Although the French inflicted a crushing defeat on the Ottomans at the Battle of Mount Tabor, the Ottomans raised the siege.

By the end of April, the French had secured sufficient artillery to make a breach in Acre’s walls.

Five desperate assaults were launched by the French for 10 days, and the attackers had fought their way onto the walls.

They discovered that the defenders had built a series of equally formidableinternal fortifications.

While Acre continued to be resupplied by sea, the demoralized French were suffering shortages and the spread of disease.

Reluctantly, Napoleon accepted defeat and began the long retreat back to Egypt.

The hill, southeast of Acre, where Napoleon established his camp is still known as “Napoleon’s Hill.”

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Meet Ayuba Suleiman Diallo – The Fortunate Slave

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Through the Atlantic slave trade, many Africans were forced into the US and we seldom hear about some of their Muslim backgrounds.

One such person is Ayuba Suleiman Diallo. He was from eastern Senegal, born to a family of religious leaders.

He memorized the entire Quran, was an expert in Maliki fiqh and possessed an immaculate intelligence.

Despite his accomplishments and status in his homeland, he like so many others in Africa, was a victim to the Atlantic slave trade.
Enemies captured him, shaved his beard and sold him to work on a tobacco plantation after his ship landed at Annapolis, Maryland in 1731.

Throughout this difficult time, Diallo upheld his daily prayers and Islamic diet. He ran from the family who owned him because praying became difficult.

When the children of the family would see him pray, they threw dirt on him and mocked him. But soon after fleeing, Diallo was again captured and this time, taken to prison.

This is where Diallo met English lawyer Thomas Bluett. Diallo’s piety, literacy, intelligence, and adherence to faith impressed Bluett, who ended up befriending him.

Diallo wrote a letter in Arabic to send to his father, and it travelled from Annapolis to England.

Eventually, this letter landed in the hands of James Oglethorpe, the founder of the Georgia colony.

He was touched by the struggles presented in the letter, and he subsequently sent the amount needed to purchase Diallo’s freedom and bring him to England in 1733.

After his arrival to England, he debated theology with the Christian priests and bishops, and they joined the already lengthy list of people who Diallo impressed with his intelligence, monotheism, and morality.

Diallo, after suffering through such difficulties as becoming separated from his family, sold into the slave trade, forced to work in horrid conditions, humiliated by children, and imprisoned, was finally recognized as an equal.

In 1734, Diallo safely returned back to his home. His father died, one of his wives remarried because she thought he passed, and his home was wrecked due to war.

However, he again overcame hardship, lift himself up, and was able to live a prosperous life.

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Can Imran Khan bring any significant change to Pakistan?

[vc_row][vc_column][vc_column_text][socialpoll id=”2510375″][/vc_column_text][/vc_column][/vc_row][vc_row][vc_column][vc_headings style=”theme4″ title=”Biography” titleclr=”#38a3d7″ icon=”fa fa-user”][/vc_headings][vc_empty_space][/vc_column][/vc_row][vc_row][vc_column][vc_tta_tabs][vc_tta_section i_icon_fontawesome=”fa fa-info-circle” add_icon=”true” title=”Quick Facts” tab_id=”1530689362046-41a8d25e-eb36″][vc_column_text]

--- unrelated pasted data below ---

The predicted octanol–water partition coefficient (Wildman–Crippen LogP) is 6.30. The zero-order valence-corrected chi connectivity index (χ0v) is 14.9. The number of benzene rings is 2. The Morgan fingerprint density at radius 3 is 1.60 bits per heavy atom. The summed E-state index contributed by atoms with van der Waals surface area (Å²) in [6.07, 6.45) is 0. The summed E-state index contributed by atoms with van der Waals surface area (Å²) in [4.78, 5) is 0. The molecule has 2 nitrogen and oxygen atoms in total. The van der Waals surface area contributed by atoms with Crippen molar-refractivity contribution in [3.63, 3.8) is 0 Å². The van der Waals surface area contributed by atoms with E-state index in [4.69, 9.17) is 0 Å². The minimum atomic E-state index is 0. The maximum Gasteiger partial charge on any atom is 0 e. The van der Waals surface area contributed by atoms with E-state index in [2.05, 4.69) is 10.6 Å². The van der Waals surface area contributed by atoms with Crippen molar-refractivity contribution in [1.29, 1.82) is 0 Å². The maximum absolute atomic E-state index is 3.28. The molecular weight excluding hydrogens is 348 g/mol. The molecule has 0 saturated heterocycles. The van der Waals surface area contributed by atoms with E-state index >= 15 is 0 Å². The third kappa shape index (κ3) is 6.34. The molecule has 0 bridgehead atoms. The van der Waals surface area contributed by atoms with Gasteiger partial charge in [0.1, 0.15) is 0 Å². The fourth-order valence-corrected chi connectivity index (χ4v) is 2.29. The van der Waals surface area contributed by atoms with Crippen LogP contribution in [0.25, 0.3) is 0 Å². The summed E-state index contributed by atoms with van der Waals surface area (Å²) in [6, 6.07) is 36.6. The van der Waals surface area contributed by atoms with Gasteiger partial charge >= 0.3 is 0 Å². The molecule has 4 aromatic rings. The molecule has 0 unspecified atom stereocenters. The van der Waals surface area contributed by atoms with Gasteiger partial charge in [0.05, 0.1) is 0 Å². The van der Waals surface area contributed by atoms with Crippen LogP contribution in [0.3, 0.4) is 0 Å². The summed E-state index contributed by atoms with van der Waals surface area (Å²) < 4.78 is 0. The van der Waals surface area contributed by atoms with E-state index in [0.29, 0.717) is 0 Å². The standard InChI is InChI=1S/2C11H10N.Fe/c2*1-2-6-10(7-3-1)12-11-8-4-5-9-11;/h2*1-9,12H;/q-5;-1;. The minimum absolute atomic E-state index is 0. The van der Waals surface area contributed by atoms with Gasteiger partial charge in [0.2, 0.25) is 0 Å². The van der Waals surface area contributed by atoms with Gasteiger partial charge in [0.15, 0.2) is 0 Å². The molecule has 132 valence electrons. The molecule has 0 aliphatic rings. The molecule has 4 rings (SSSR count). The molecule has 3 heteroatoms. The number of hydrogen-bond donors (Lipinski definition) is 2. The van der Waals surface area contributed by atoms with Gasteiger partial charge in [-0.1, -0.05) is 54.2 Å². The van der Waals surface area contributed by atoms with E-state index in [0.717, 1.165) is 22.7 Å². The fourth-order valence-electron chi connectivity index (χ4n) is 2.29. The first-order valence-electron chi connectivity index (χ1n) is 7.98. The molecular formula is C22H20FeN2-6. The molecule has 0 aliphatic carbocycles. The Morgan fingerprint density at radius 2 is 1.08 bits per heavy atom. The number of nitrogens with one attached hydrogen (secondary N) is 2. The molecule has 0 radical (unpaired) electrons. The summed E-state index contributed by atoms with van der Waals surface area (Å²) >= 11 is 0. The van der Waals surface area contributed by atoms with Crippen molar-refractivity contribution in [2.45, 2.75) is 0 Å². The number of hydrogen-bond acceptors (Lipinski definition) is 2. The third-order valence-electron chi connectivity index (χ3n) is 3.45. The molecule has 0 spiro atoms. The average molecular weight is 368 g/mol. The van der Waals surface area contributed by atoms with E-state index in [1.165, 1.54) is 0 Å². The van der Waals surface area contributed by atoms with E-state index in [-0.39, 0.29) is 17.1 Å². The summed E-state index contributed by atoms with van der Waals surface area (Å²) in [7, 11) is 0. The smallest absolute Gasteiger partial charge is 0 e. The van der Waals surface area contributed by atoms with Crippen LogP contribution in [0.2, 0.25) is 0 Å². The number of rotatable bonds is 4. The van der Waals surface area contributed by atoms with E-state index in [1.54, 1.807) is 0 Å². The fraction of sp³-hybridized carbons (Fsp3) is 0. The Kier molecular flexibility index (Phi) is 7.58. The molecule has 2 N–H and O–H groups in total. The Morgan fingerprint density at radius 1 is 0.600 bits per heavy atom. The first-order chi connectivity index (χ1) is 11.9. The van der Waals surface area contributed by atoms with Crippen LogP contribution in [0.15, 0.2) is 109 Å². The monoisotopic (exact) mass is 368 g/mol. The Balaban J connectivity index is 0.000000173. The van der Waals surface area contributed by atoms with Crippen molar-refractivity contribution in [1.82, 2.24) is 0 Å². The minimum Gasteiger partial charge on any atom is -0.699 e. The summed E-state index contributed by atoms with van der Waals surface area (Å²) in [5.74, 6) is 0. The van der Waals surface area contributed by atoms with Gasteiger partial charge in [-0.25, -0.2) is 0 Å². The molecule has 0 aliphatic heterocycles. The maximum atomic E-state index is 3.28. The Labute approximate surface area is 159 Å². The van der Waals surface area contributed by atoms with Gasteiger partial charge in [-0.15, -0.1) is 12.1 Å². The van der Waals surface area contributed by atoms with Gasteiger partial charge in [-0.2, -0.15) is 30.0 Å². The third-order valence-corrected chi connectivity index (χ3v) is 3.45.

Birthday: October 51952

Nationality: Pakistani

Famous: Quotes By Imran Khan Cricketers

Also Known As: Imran Khan Niazi

Sun Sign: Libra

Age: 65 Years

Born In: Lahore, West Punjab, Dominion Of Pakistan

Famous As: Ex-Cricketer, Politician

Height: 1.85 M

Political Ideology: Pakistan Tehreek-E-Insaf

Spouse/Ex-: Bushra Maneka (M. 2018), Jemima Khan (M. 1995–2004), Reham Khan (M. 2015–2015)

Father: Ikramullah Khan Niazi

Mother: Shaukat Khanum

Siblings: Aleema Khanum, Rani Khanum, Rubina Khanum, Uzma Khanum

Children: Qasim Khan, Sulaiman Khan

Religion: Islam

Net Worth: $50 Million As Of Jan 2017

[/vc_column_text][/vc_tta_section][vc_tta_section i_icon_fontawesome=”fa fa-child” add_icon=”true” title=”Childhood” tab_id=”1530689541151-eab76e82-7794″][vc_column_text]

  • Imran Khan Niazi was born on October 5, 1952 in Lahore, into a well-off Pashtun family to Ikramullah Khan Niazi and Shaukat Khanam.

  • He completed his schooling from English-medium Aitchison College, Lahore, and went to Royal Grammar School Worcester, England, to pursue higher studies.

  • He graduated in philosophy, politics and economics from Keble College, University of Oxford, in 1975. Hailing from a cricketing family, he played the game as a teenager in Pakistan and continued in England.

[/vc_column_text][/vc_tta_section][vc_tta_section i_icon_fontawesome=”fa fa-briefcase” add_icon=”true” title=”Career” tab_id=”1530689362075-8f4cdfd3-3a2a”][vc_column_text]

  • He made his test debut in the 1971 English series in Birmingham, but failed to make a mark due to his not-so-good performance.

  • In 1974, he debuted in One Day International (ODI) in the Prudential Trophy and was selected in the national team after returning to Pakistan.

  • His splendid performance against New Zealand and Australia during 1976-77 added to his rapid success, which made him a prominent fast bowler in Pakistan during the 1980s.

  • He was chosen as the captain of Pakistan cricket team in 1982. He performed stupendously as a fast bowler and all-rounder, leading his team to its first Test victory against England, at Lord’s, after 28 years.

  • Under his captaincy, Pakistan won 14 out of 48 test matches played, losing out on 8 and 26 resulting in a draw. In the ODI version, he played 139 matches, with 77 wins, 57 losses, and one tie.

  • A stress fracture in his shin kept him away from cricket for two years. He returned and gave Pakistan its first ever Test series win against India in 1987, followed by Test series win in England.